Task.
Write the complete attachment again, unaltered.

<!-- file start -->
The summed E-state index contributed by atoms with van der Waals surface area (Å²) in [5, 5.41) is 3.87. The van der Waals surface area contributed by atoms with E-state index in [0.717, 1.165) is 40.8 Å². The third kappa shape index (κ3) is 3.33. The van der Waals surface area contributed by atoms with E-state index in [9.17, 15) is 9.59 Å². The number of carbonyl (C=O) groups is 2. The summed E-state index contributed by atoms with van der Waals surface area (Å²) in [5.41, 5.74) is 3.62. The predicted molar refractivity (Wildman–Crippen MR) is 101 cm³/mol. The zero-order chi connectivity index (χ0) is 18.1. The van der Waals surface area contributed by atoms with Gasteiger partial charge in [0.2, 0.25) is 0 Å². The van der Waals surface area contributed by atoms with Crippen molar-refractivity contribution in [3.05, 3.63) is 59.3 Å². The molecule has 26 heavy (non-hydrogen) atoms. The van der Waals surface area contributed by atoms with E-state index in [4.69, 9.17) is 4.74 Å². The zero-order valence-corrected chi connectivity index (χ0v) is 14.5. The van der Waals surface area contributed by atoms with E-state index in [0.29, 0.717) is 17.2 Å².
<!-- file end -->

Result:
The summed E-state index contributed by atoms with van der Waals surface area (Å²) in [5, 5.41) is 3.87. The van der Waals surface area contributed by atoms with E-state index in [0.717, 1.165) is 40.8 Å². The third kappa shape index (κ3) is 3.33. The van der Waals surface area contributed by atoms with E-state index in [9.17, 15) is 9.59 Å². The number of carbonyl (C=O) groups is 2. The summed E-state index contributed by atoms with van der Waals surface area (Å²) in [5.41, 5.74) is 3.62. The predicted molar refractivity (Wildman–Crippen MR) is 101 cm³/mol. The zero-order chi connectivity index (χ0) is 18.1. The van der Waals surface area contributed by atoms with Gasteiger partial charge in [0.2, 0.25) is 0 Å². The van der Waals surface area contributed by atoms with Crippen molar-refractivity contribution in [3.05, 3.63) is 59.3 Å². The molecule has 26 heavy (non-hydrogen) atoms. The van der Waals surface area contributed by atoms with E-state index in [4.69, 9.17) is 4.74 Å². The zero-order valence-corrected chi connectivity index (χ0v) is 14.5. The van der Waals surface area contributed by atoms with E-state index in [0.29, 0.717) is 17.2 Å².